Kevin Durant has no regrets about joining the Nets, eve…

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Jordan, Irving's close friend, had a lighthearted response when asked about the report. "Kyrie's a bad guy, he's terrible, he's moody, I don't like to be around him," he said, facetiously. Jordan later added: "I feel like we're all competitive, everybody in the world goes through mood swings. It's a part of life and human nature. I just don't think it should be targeted at one person …. It's not affecting our team. I think Kyrie's a great guy, I don't think Kyrie's done anything negative. Anything that I've seen that he's done. And he's a friend of mine. So if he was, I would tell him."
James Herbert: DeAndre, sarcastically: "Kyrie’s a bad guy. He’s terrible. He’s moody. I don’t like to be around him. He’s horrible in the locker room. He’s a selfish player. I don’t like his haircut. I wear his shoes only because they’re comfortable and because he makes me. Is that good?"
Ian Begley: Spencer Dinwiddie was asked about ESPN’s Nets story that stated Kyrie Irving’s mood swings are an unspoken concern among team officials. He said Irving has been great as a teammate and anyone who has those issues should address Irving directly.
All three initially raised an eyebrow upon learning of Brooklyn's daily routine -- a two-hour time commitment that begins before practice even starts. Players receive a text informing them when their "table time" is scheduled. That includes 30 minutes with a massage therapist, physical therapist, or both, depending on what ails them that day. From there, players spend 30 minutes in the weight room, then move to the court for individual training. "Our whole setup can be a bit rigid," Atkinson says. "We're like a college program, in some ways. We have this car wash of very specific things with very specific people.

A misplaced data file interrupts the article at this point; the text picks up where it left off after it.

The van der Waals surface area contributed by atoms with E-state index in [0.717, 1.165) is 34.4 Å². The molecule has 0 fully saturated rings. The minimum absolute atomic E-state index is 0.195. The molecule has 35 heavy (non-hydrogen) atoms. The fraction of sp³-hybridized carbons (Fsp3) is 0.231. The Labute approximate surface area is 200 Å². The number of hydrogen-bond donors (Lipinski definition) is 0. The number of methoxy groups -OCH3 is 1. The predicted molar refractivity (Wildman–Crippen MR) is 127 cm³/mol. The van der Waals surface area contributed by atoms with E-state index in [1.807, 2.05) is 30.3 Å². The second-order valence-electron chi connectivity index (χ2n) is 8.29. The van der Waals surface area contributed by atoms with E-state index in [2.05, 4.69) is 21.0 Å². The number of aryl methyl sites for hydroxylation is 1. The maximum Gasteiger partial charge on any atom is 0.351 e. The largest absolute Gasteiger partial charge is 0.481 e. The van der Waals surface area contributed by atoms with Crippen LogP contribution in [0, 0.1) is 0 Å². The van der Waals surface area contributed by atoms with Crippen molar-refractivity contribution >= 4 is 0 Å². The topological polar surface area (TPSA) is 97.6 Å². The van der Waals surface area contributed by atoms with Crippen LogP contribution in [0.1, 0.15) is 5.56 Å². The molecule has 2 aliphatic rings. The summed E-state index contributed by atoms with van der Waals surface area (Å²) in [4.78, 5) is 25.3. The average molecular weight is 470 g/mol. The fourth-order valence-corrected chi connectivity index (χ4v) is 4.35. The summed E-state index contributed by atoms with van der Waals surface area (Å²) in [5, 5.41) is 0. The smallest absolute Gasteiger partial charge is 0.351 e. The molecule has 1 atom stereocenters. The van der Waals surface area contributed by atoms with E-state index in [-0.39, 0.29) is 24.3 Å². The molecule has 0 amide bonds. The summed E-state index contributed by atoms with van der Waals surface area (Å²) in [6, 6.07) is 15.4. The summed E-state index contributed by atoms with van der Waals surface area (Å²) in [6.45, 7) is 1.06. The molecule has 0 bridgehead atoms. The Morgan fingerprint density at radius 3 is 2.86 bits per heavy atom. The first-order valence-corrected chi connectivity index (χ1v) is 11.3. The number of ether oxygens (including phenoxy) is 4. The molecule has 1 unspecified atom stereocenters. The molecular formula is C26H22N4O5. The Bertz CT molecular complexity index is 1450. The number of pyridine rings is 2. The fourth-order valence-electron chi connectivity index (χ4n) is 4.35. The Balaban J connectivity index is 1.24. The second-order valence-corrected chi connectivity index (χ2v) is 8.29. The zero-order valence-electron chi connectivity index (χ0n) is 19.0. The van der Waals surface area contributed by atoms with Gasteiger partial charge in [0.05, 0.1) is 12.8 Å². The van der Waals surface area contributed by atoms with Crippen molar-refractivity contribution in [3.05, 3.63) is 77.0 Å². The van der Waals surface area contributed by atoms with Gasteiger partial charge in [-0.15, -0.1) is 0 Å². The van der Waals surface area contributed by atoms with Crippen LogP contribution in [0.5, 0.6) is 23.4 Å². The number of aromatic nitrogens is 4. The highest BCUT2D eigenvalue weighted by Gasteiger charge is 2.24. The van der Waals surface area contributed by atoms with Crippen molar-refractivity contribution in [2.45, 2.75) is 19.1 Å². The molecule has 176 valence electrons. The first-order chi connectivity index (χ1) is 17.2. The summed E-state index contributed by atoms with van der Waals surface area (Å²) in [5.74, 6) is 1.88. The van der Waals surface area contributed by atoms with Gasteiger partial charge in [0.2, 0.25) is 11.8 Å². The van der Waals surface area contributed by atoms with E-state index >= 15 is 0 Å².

Yet Irving's infamous mood swings, confirmed by his ex-teammates, which followed him from Cleveland to Boston to Brooklyn, are the unspoken concern that makes Nets officials queasy. When Irving lapses into these funks, he often shuts down, unwilling to communicate with the coaching staff, front office and sometimes, even his teammates.
Nets team sources say one such episode occurred during Brooklyn's trip to China, leaving everyone scratching their heads as to what precipitated it. There's hope that Durant will be able to coax his friend into a better frame of mind. But when presented with that scenario, KD says he will be hands off.
Brian Lewis: Brook Lopez: "“I think it’s kind of natural. We’ve gotten a little complacent. Like I’ve been alluding to, it starts with me." #Nets
Losing can get to anyone. With the worst record in the league coming into New Year’s Eve, the Nets have done more losing than just about anybody. So it is not shocking frustrations mounted on the court during Friday’s game at Washington and in the locker room after yet another lopsided defeat. “It was in the locker room. We handled it. It’s important we all have respect for each other and also have the ability to hold each other accountable,’’ Brook Lopez said of the flared tempers, first reported by The Post. “It was just frustrating. It was emotional and a frustrating game, and guys were just venting. I don’t know what was necessarily correct or who said what, but the important thing is it happened.